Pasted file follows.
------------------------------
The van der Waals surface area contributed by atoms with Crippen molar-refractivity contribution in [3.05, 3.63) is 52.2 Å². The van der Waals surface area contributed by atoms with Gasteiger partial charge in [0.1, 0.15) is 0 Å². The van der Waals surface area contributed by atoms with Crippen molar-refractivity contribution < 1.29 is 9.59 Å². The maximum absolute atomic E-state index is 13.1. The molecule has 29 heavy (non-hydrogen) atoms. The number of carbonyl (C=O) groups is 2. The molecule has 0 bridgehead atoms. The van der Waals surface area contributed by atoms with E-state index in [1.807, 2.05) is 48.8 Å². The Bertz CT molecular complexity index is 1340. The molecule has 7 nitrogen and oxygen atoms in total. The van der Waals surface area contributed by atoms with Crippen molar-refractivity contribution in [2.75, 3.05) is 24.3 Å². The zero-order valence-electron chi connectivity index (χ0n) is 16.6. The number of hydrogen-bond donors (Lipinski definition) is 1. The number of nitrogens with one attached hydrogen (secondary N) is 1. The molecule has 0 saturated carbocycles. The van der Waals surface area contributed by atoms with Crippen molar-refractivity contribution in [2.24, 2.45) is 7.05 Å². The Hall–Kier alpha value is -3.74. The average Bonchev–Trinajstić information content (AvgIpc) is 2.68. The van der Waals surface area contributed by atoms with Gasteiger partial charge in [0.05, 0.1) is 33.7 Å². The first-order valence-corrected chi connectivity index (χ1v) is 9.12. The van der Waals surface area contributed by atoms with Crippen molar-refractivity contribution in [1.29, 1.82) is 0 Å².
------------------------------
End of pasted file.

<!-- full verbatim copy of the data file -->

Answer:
The van der Waals surface area contributed by atoms with Crippen molar-refractivity contribution in [3.05, 3.63) is 52.2 Å². The van der Waals surface area contributed by atoms with Gasteiger partial charge in [0.1, 0.15) is 0 Å². The van der Waals surface area contributed by atoms with Crippen molar-refractivity contribution < 1.29 is 9.59 Å². The maximum absolute atomic E-state index is 13.1. The molecule has 29 heavy (non-hydrogen) atoms. The number of carbonyl (C=O) groups is 2. The molecule has 0 bridgehead atoms. The van der Waals surface area contributed by atoms with E-state index in [1.807, 2.05) is 48.8 Å². The Bertz CT molecular complexity index is 1340. The molecule has 7 nitrogen and oxygen atoms in total. The van der Waals surface area contributed by atoms with Crippen molar-refractivity contribution in [2.75, 3.05) is 24.3 Å². The zero-order valence-electron chi connectivity index (χ0n) is 16.6. The number of hydrogen-bond donors (Lipinski definition) is 1. The number of nitrogens with one attached hydrogen (secondary N) is 1. The molecule has 0 saturated carbocycles. The van der Waals surface area contributed by atoms with Crippen molar-refractivity contribution in [2.24, 2.45) is 7.05 Å². The Hall–Kier alpha value is -3.74. The average Bonchev–Trinajstić information content (AvgIpc) is 2.68. The van der Waals surface area contributed by atoms with Gasteiger partial charge in [0.05, 0.1) is 33.7 Å². The first-order valence-corrected chi connectivity index (χ1v) is 9.12. The van der Waals surface area contributed by atoms with Crippen molar-refractivity contribution in [1.29, 1.82) is 0 Å².